possible stochastic interactions that could occur between known
molecular mechanisms, and as evolution is an emergent property,
the evolutionary mechanism is actually much larger than the
collection of all molecular mechanisms and this emphasizes that
new strategies to monitor evolutionary potential are now needed
rather than strategies that focus only on individual molecular
mechanisms. In fact, the initial efforts of The Cancer Genome Atlas
have revealed that most key cancer gene mutations have low
penetration among patients. An even greater challenge is not just
characterizing each genetic aberration's defined pathway that can
contribute to cancer (this can be achieved by sequencing a great
number of samples), but more important is predicting the
pathway switching that occurs during treatment. This can further
reduce the clinical significance of individual genetic aberrations
when the penetration is very low within a patient population.
Interestingly, NCCAs are elevated in diseases other than cancer. For
example, we have detected much higher frequencies of NCCAs in a
limited number of Gulf War Syndrome patients (unpublished data).
Similarly, various mouse models of metabolic diseases have been
shown to exhibit increased NCCAs. It is thus necessary to evaluate
more patient samples to investigate the connection between system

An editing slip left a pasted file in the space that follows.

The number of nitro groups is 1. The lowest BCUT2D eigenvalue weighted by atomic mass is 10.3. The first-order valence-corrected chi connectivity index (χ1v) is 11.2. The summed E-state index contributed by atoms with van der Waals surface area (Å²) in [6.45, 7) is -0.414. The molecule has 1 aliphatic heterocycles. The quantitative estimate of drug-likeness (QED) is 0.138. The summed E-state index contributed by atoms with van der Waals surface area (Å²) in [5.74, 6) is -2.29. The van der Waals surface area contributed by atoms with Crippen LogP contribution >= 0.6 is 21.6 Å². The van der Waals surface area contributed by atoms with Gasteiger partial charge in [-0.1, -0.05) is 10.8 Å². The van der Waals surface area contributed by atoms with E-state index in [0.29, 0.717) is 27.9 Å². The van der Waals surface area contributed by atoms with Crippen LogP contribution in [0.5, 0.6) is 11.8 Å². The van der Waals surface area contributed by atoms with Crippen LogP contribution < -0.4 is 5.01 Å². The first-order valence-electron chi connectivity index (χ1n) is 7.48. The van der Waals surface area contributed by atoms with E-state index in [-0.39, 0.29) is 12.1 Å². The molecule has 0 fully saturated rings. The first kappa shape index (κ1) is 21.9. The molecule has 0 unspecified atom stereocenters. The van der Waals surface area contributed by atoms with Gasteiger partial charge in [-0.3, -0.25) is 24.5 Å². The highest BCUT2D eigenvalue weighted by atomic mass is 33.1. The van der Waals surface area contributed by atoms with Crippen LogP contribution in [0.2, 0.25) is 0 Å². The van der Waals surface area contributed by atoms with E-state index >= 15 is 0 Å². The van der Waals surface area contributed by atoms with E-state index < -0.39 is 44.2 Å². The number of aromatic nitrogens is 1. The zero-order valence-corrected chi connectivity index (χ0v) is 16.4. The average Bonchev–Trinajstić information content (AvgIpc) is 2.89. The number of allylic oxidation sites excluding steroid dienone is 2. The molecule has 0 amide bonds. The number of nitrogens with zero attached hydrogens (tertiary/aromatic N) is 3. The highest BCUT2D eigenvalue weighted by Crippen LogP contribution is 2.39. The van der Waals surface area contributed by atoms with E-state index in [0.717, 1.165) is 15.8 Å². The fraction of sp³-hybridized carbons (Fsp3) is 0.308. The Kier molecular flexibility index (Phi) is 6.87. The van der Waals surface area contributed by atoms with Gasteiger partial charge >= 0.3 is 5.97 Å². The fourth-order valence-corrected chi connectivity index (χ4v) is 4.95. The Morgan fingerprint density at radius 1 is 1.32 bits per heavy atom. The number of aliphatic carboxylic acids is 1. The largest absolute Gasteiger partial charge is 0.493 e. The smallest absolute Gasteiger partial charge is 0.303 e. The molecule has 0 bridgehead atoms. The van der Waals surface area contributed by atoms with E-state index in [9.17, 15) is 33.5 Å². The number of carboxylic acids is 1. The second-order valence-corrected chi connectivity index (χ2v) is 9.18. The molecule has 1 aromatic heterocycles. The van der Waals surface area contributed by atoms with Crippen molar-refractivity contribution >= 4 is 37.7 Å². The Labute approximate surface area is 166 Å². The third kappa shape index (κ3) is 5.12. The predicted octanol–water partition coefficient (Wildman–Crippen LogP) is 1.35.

instability and disease [7,31].
3.2.3. Analyzing genome chaos
To illustrate how drastically the genome can be re-organized
under stress, forming a totally new system, discussion of the
phenomenon of genome chaos (or karyotypic chaos) is required.
Our in vitro immortalization model has illustrated that the genome
displays massive genome alterations (including numerical and
structural alterations) and this process is essential for cellular
immortalization. Many translocation events occur in each genome,
andaseverycell is different,this phenomenonprovidesa large variety
of combinations of genetic material for genome evolution. Genome
chaos can be observed from an array of experimental and pathological
conditions . Fig. 2 illustrates one example of genome chaos
induced by drug treatment. SKY technologyhas been used to illustrate
the complexity of the translocations, as each color represents one
chromosomal origin. Many translocated chromosomes can be rapidly
formed from fragments of other chromosomes. It is worth noting that
SKY or multiple color FISH methods are essential to study these
massively altered karyotypes. Initially these technologies were
developed as a powerful method to identify the pattern of
karyotype abnormalities in cancer [64–66], and now our research
H.H.Q. Heng et al. / Genomics 98 (2011) 242–252
has demonstrated its ultimate usefulness in the study of stochastic
genome alterations such as NCCAs.
That so many genome level alterations can be generated so rapidly